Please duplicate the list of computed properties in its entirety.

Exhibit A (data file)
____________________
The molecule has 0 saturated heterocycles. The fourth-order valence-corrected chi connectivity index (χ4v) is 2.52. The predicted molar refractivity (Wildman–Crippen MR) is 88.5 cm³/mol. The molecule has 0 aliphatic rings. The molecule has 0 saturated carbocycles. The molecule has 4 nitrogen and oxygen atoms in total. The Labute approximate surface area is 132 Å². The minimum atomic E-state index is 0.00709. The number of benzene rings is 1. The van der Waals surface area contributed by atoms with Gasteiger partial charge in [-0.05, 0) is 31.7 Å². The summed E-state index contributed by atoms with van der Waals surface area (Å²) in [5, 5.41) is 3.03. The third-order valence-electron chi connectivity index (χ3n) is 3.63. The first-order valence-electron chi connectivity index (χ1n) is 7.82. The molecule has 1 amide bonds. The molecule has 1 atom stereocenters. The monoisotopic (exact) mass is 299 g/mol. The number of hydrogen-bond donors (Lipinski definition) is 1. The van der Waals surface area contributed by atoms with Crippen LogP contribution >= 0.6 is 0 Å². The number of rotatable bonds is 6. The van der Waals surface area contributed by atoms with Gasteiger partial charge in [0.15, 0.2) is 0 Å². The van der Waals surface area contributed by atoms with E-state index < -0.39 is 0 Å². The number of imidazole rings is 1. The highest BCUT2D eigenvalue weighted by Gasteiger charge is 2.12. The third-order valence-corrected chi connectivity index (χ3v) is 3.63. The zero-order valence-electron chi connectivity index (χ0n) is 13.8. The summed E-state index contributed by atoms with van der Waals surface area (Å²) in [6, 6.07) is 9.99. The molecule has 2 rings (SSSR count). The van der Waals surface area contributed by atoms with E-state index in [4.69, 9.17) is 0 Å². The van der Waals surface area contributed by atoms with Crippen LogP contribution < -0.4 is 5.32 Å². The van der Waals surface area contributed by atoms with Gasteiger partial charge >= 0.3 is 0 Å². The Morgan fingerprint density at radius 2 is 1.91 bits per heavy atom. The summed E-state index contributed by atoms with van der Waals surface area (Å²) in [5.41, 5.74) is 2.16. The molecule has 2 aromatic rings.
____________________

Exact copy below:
The molecule has 0 saturated heterocycles. The fourth-order valence-corrected chi connectivity index (χ4v) is 2.52. The predicted molar refractivity (Wildman–Crippen MR) is 88.5 cm³/mol. The molecule has 0 aliphatic rings. The molecule has 0 saturated carbocycles. The molecule has 4 nitrogen and oxygen atoms in total. The Labute approximate surface area is 132 Å². The minimum atomic E-state index is 0.00709. The number of benzene rings is 1. The van der Waals surface area contributed by atoms with Gasteiger partial charge in [-0.05, 0) is 31.7 Å². The summed E-state index contributed by atoms with van der Waals surface area (Å²) in [5, 5.41) is 3.03. The third-order valence-electron chi connectivity index (χ3n) is 3.63. The first-order valence-electron chi connectivity index (χ1n) is 7.82. The molecule has 1 amide bonds. The molecule has 1 atom stereocenters. The monoisotopic (exact) mass is 299 g/mol. The number of hydrogen-bond donors (Lipinski definition) is 1. The van der Waals surface area contributed by atoms with Crippen LogP contribution >= 0.6 is 0 Å². The number of rotatable bonds is 6. The van der Waals surface area contributed by atoms with Gasteiger partial charge in [0.15, 0.2) is 0 Å². The van der Waals surface area contributed by atoms with E-state index < -0.39 is 0 Å². The number of imidazole rings is 1. The highest BCUT2D eigenvalue weighted by Gasteiger charge is 2.12. The third-order valence-corrected chi connectivity index (χ3v) is 3.63. The zero-order valence-electron chi connectivity index (χ0n) is 13.8. The summed E-state index contributed by atoms with van der Waals surface area (Å²) in [6, 6.07) is 9.99. The molecule has 2 rings (SSSR count). The van der Waals surface area contributed by atoms with E-state index in [4.69, 9.17) is 0 Å². The van der Waals surface area contributed by atoms with Crippen LogP contribution < -0.4 is 5.32 Å². The van der Waals surface area contributed by atoms with Gasteiger partial charge >= 0.3 is 0 Å². The Morgan fingerprint density at radius 2 is 1.91 bits per heavy atom. The summed E-state index contributed by atoms with van der Waals surface area (Å²) in [5.41, 5.74) is 2.16. The molecule has 2 aromatic rings.